Apollo 13 launched from the Kennedy Space Center on April 11, 1970. The space vehicle crew included Commander Jim Lovell, Command Module pilot John Swigert, and Lunar Module Pilot, Fred Haise. The annual Labor Day Concert is held on the West Lawn of the U.S. Capitol.

Also, over the Labor Day weekend, actor/rapper Mos Def and astronaut Leland Melvin teamed up to share NASA’s Summer of Innovation program with young people at the Instituting Science in Schools Science and Cultural Festival at the Chabot Observatory in Oakland, California, and people attending the Tom Joyner Morning Show Family Reunion in Orlando, Florida.

Mos Def: "Without science and technology, you wouldn’t be able to enjoy the radio, television, the internet."

Def and Melvin, using cutting-edge, holographic video technology, shared their enthusiasm for science, technology and exploration, participating in events occurring 3,000 miles apart. Later, at the Reunion, Melvin was part of a the “Legends and Trailblazers panel, which included Star Trek star Nichelle Nichols who played Lieutenant Uhuru on the popular 60’s TV series.

NASA's Summer of Innovation program is a multi-faceted project to promote and improve science, technology, engineering and mathematics in middle schools.

Facilitator: "Just get out there and get good grades, cause that’s the thing, if you want to work at NASA; we take the best and the brightest. We’ll help build you up, but you’ve got to have something for us to start with to begin with."

The Dryden Flight Research Center held a special media event to discuss the Genesis and Rapid Intensification Processes (GRIP) experiment, a multi-center campaign designed to better understand how tropical storms form and develop into major hurricanes.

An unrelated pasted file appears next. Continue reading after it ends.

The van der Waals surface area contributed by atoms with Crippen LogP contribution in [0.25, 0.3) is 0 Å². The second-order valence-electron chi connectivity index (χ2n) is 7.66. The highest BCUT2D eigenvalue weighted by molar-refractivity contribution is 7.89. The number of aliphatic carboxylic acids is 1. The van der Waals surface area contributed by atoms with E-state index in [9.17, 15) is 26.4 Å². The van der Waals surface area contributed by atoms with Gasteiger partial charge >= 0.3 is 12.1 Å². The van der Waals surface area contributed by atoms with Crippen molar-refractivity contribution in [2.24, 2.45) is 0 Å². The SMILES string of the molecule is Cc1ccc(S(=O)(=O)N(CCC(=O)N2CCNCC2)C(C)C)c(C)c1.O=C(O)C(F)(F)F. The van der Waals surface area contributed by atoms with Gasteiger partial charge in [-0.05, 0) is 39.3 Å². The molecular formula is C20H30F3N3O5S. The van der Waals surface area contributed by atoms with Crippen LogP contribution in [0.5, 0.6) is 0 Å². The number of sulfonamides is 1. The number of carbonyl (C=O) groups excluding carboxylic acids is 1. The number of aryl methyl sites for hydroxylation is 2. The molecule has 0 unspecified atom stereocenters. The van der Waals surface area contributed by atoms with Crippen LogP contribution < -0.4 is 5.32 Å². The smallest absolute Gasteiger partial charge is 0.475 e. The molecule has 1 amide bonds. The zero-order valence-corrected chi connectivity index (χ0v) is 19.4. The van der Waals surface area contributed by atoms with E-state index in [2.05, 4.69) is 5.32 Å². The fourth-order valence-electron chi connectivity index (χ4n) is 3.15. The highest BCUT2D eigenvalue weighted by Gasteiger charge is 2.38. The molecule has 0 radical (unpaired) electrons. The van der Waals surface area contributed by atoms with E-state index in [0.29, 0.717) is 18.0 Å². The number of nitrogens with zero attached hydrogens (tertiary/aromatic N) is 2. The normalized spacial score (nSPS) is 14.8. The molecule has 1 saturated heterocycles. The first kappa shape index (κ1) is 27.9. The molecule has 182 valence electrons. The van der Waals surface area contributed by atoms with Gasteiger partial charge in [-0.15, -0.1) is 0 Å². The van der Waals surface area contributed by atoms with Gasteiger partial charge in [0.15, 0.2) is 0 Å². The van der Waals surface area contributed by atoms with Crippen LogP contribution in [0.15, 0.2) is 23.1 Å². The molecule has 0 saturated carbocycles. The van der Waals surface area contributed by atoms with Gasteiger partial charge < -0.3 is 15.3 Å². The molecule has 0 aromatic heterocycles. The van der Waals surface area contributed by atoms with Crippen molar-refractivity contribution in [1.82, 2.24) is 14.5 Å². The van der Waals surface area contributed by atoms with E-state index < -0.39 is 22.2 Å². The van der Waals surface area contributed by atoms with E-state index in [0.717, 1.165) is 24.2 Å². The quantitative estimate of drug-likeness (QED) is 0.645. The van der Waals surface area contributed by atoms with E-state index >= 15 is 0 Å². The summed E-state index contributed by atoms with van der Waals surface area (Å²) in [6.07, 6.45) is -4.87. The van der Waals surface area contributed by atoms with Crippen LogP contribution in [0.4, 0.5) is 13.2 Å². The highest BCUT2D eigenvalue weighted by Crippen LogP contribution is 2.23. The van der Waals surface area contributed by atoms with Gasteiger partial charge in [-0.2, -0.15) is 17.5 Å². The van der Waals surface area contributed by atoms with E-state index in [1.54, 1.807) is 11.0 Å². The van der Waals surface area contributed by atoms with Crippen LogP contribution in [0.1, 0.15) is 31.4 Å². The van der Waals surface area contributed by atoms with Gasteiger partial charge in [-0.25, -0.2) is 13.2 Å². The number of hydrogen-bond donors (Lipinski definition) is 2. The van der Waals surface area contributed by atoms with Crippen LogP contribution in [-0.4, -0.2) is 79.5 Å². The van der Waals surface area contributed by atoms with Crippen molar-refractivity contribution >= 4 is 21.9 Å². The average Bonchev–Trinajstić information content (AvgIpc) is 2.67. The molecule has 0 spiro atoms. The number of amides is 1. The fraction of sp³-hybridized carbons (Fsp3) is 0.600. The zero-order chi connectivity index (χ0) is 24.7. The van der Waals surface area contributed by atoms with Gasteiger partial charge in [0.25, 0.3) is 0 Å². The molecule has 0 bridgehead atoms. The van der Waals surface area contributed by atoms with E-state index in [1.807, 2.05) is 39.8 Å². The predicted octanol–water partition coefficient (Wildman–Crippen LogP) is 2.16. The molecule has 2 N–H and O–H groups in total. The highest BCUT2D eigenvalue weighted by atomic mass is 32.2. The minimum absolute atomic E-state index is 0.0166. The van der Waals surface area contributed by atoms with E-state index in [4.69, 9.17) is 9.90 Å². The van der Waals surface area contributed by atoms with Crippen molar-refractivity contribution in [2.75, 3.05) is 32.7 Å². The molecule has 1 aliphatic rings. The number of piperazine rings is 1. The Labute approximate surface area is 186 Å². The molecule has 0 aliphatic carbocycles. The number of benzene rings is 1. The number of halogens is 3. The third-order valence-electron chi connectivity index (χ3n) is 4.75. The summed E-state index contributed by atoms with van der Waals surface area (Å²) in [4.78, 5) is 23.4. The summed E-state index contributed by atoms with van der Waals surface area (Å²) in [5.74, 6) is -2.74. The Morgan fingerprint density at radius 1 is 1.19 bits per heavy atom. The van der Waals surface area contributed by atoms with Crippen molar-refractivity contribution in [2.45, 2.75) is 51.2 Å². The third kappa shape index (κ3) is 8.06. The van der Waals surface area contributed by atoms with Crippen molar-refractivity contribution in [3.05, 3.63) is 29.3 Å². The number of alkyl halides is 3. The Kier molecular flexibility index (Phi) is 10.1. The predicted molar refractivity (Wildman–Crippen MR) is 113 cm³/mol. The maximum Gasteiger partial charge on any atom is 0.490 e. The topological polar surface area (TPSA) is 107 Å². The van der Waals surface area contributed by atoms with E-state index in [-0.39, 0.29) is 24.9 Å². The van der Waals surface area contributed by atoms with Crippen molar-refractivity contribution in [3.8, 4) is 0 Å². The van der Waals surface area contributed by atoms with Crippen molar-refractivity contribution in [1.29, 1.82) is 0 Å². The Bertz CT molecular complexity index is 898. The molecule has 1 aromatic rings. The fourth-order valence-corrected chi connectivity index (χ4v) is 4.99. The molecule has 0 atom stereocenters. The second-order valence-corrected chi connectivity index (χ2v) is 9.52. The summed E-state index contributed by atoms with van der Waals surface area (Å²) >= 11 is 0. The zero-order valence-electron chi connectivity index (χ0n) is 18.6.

Gerry Heymsfield: "With GRIP we are trying to get a lot more high-resolution measurements, and with a single airplane we may only have five-six hours on a storm, with Global Hawk, maybe 15 hours on a single storm."

Media were introduced to the various aircraft involved in the GRIP mission, including the Global Hawk Unmanned Airborne aircraft.

Gerry Heymsfield: "We have several new instruments that provide new measurement capabilities to study hurricanes and we’re coordinating with other federal agencies, NOAA, and the National Science Foundation."

During GRIP each plane will fly at various altitudes and carries a suite of remote sensing instruments to observe and characterize the lifecycle of hurricanes.

The DC-8 aircraft was deployed to Florida and recently flew into the eye of hurricane Earl.
And Now "Centerpieces"…

The Marshall Space Flight Center marked its 50th anniversary with multiple events honoring the work of several generations.